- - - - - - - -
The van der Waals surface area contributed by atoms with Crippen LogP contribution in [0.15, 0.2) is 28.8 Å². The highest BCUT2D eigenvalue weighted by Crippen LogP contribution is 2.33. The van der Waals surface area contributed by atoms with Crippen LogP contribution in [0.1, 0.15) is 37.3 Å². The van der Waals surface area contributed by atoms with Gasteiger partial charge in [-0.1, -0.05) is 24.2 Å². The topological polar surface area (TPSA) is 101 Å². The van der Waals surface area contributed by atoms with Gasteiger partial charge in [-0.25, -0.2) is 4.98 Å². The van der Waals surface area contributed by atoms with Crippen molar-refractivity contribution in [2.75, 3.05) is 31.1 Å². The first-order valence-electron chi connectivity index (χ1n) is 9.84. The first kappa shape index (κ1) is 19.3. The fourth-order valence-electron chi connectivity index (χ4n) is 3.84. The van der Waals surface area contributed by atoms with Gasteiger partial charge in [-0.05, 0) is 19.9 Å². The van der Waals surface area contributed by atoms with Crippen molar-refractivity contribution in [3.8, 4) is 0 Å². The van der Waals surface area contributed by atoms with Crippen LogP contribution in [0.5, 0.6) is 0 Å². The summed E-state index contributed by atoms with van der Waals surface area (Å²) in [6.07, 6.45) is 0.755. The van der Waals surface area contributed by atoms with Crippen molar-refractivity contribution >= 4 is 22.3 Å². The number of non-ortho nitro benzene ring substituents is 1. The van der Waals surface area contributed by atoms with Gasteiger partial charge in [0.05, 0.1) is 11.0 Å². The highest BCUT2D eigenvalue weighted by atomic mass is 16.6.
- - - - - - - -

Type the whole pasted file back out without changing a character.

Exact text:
The van der Waals surface area contributed by atoms with Crippen LogP contribution in [0.15, 0.2) is 28.8 Å². The highest BCUT2D eigenvalue weighted by Crippen LogP contribution is 2.33. The van der Waals surface area contributed by atoms with Crippen LogP contribution in [0.1, 0.15) is 37.3 Å². The van der Waals surface area contributed by atoms with Gasteiger partial charge in [-0.1, -0.05) is 24.2 Å². The topological polar surface area (TPSA) is 101 Å². The van der Waals surface area contributed by atoms with Gasteiger partial charge in [-0.25, -0.2) is 4.98 Å². The van der Waals surface area contributed by atoms with Crippen molar-refractivity contribution in [2.75, 3.05) is 31.1 Å². The first-order valence-electron chi connectivity index (χ1n) is 9.84. The first kappa shape index (κ1) is 19.3. The fourth-order valence-electron chi connectivity index (χ4n) is 3.84. The van der Waals surface area contributed by atoms with Gasteiger partial charge in [-0.05, 0) is 19.9 Å². The van der Waals surface area contributed by atoms with Crippen molar-refractivity contribution in [3.8, 4) is 0 Å². The van der Waals surface area contributed by atoms with Crippen LogP contribution in [0.5, 0.6) is 0 Å². The summed E-state index contributed by atoms with van der Waals surface area (Å²) in [6.07, 6.45) is 0.755. The van der Waals surface area contributed by atoms with Crippen molar-refractivity contribution >= 4 is 22.3 Å². The number of non-ortho nitro benzene ring substituents is 1. The van der Waals surface area contributed by atoms with Gasteiger partial charge in [0.05, 0.1) is 11.0 Å². The highest BCUT2D eigenvalue weighted by atomic mass is 16.6.